Very pretty it was, too, with a helpful YOU ARE HERE arrow.  I could even see the theatre on the map.  What I couldn’t see was any indication as to which of the station’s two exits I should use to get to the theatre, nor in which direction I should go, nor any street names that tallied with my well-worn and now a little sweaty map.  As pretty wall maps go, it was a bit of a let down.


The chocolate worked its magic and it occurred to me to ask someone – a very helpful news vendor who told me, Turn right [hear that Hub & Google Maps/Right!] out of the exit that doesn’t appear on Google Street View [okay, he didn’t say that last bit but I could tell he was thinking it], up to the clock tower which is the town hall [or courts or something] and the theatre is just behind it. Which it is, if you come at it from the clock tower’s right if you’re heading up from the station, as I discovered once I had walked the long way around the town hall.

The excitement at actually arriving at my destination meant that for me, the anthology launch itself was a bit of an anticlimax, until I was given a free glass of wine.  Everything looks better after free wine, especially on an empty except for a small bar of chocolate tummy.

I chatted to a bewildered Bolton University Creative Writing student, booze making me loquacious and free with all the writing advice she could ever need – Keep a notebook!  Follow the muse!  Get critiqued!  Read my blog!  Email me if you have any questions! – until she was rescued when I spotted a fellow contributor, Julia McGuiness, who once held a writing workshop I attended, and who used a few of my piku in a writing book she wrote [see, BUCWS: listen to me and you too can write long-winded and confused sentences in just such a style].

I took photos on my phone, sure in the knowledge that I could fiddle with the phone charger lead and connect it to my laptop to upload the photos to share with you.  

I did manage to fiddle with the phone charger lead and connect it to my laptop.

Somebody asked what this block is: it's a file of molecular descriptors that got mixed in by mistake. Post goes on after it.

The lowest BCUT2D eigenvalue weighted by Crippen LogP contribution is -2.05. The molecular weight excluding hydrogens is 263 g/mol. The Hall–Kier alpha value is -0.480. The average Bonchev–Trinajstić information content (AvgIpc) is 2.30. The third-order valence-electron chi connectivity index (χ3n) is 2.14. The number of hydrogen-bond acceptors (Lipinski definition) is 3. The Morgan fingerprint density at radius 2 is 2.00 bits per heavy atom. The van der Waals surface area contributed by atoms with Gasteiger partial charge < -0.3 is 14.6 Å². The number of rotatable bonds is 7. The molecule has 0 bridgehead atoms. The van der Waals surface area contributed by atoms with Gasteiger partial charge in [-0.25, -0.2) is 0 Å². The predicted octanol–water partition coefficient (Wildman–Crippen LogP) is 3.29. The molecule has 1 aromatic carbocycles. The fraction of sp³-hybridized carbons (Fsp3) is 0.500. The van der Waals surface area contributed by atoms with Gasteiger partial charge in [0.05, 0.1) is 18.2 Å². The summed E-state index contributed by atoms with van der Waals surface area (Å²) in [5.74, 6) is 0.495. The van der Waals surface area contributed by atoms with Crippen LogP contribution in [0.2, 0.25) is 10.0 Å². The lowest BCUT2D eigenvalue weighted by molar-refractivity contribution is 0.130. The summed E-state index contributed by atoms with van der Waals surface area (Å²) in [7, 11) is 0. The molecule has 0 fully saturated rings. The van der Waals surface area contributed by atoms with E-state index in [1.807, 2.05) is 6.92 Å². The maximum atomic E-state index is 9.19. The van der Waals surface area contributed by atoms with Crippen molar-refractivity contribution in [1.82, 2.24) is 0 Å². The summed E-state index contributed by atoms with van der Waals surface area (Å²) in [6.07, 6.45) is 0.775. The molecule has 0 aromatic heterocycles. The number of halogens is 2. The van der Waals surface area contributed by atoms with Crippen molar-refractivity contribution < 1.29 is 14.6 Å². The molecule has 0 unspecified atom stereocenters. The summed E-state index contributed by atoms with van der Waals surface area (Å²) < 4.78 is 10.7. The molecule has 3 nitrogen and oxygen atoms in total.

Sorry there are no photos.  It appears that I don’t know what to do once the phone and laptop are connected.

 Julia D. McGuinness Julia on somebody else’s phone.

Spud Acts Again

Over Easter, Spud was at the national Student Drama Festival in Scarborough, sponsored by The Sunday Times, in Joe Bunce’s The Nutcracker [I accidentally typed The Butcracker and I can’t help thinking I’d really like to see that play].  

A committee checks out student productions throughout the year and then invites twelve from around the country to appear at the Festival. The Nutcracker won four awards, including Best Director and The Cameron Macintosh Award.  I suspect Mr Bunce will go far.  I hope Spud is his Facebook friend because it’s often about who you know in the brutal business known as show.  

You can read a little about the festival and The Nutcracker here.  Spud sent me some photos but I can’t upload them.  Is it possible that UTIs can affect your brain?  Mine stopped working about six weeks ago.

The Hub and I are off to see Spud play Mole in The Wind in the Willows.  More of that later in the week, but here’s a teaser:


Look What I Did!

18 Apr


Somebody went to hospital twenty-five years ago and all they brought back was this lousy mountain man.


Happy birthday, Hairy Boy.

Love you xx

A Poem To Celebrate NaPoWriMo

15 Apr

It’s National Poetry Writing Month in the States; of course, the whole world is joining in, including me.  I’m writing like mad so I’ve been even more absent than usual.

By way of apology, here’s a poem I wrote eighteen months ago, which made me smile when I came across it in a notebook.  Something the whole family can enjoy.


Dog Walk On Bonar Park

Fresh-cut grass!

Here’s a pile – let’s wee on it